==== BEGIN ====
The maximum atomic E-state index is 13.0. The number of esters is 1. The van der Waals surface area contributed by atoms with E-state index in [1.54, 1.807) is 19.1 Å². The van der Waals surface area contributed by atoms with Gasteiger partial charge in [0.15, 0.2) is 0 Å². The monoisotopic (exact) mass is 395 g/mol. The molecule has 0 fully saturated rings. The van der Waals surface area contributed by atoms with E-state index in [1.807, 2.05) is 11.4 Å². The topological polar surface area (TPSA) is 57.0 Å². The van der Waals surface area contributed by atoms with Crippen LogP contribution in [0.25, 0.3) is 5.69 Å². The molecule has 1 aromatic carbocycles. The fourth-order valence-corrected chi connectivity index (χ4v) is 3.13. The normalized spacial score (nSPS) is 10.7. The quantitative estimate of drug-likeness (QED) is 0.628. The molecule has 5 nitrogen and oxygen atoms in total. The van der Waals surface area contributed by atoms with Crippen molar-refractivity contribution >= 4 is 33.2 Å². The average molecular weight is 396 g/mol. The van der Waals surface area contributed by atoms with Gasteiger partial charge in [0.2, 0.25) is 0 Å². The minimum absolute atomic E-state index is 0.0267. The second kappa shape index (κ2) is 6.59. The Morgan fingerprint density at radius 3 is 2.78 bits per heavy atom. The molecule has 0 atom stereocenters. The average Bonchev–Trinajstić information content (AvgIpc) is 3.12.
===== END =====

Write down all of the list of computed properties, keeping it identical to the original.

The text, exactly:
The maximum atomic E-state index is 13.0. The number of esters is 1. The van der Waals surface area contributed by atoms with E-state index in [1.54, 1.807) is 19.1 Å². The van der Waals surface area contributed by atoms with Gasteiger partial charge in [0.15, 0.2) is 0 Å². The monoisotopic (exact) mass is 395 g/mol. The molecule has 0 fully saturated rings. The van der Waals surface area contributed by atoms with E-state index in [1.807, 2.05) is 11.4 Å². The topological polar surface area (TPSA) is 57.0 Å². The van der Waals surface area contributed by atoms with Crippen LogP contribution in [0.25, 0.3) is 5.69 Å². The molecule has 1 aromatic carbocycles. The fourth-order valence-corrected chi connectivity index (χ4v) is 3.13. The normalized spacial score (nSPS) is 10.7. The quantitative estimate of drug-likeness (QED) is 0.628. The molecule has 5 nitrogen and oxygen atoms in total. The van der Waals surface area contributed by atoms with Crippen molar-refractivity contribution >= 4 is 33.2 Å². The average molecular weight is 396 g/mol. The van der Waals surface area contributed by atoms with Gasteiger partial charge in [0.2, 0.25) is 0 Å². The minimum absolute atomic E-state index is 0.0267. The second kappa shape index (κ2) is 6.59. The Morgan fingerprint density at radius 3 is 2.78 bits per heavy atom. The molecule has 0 atom stereocenters. The average Bonchev–Trinajstić information content (AvgIpc) is 3.12.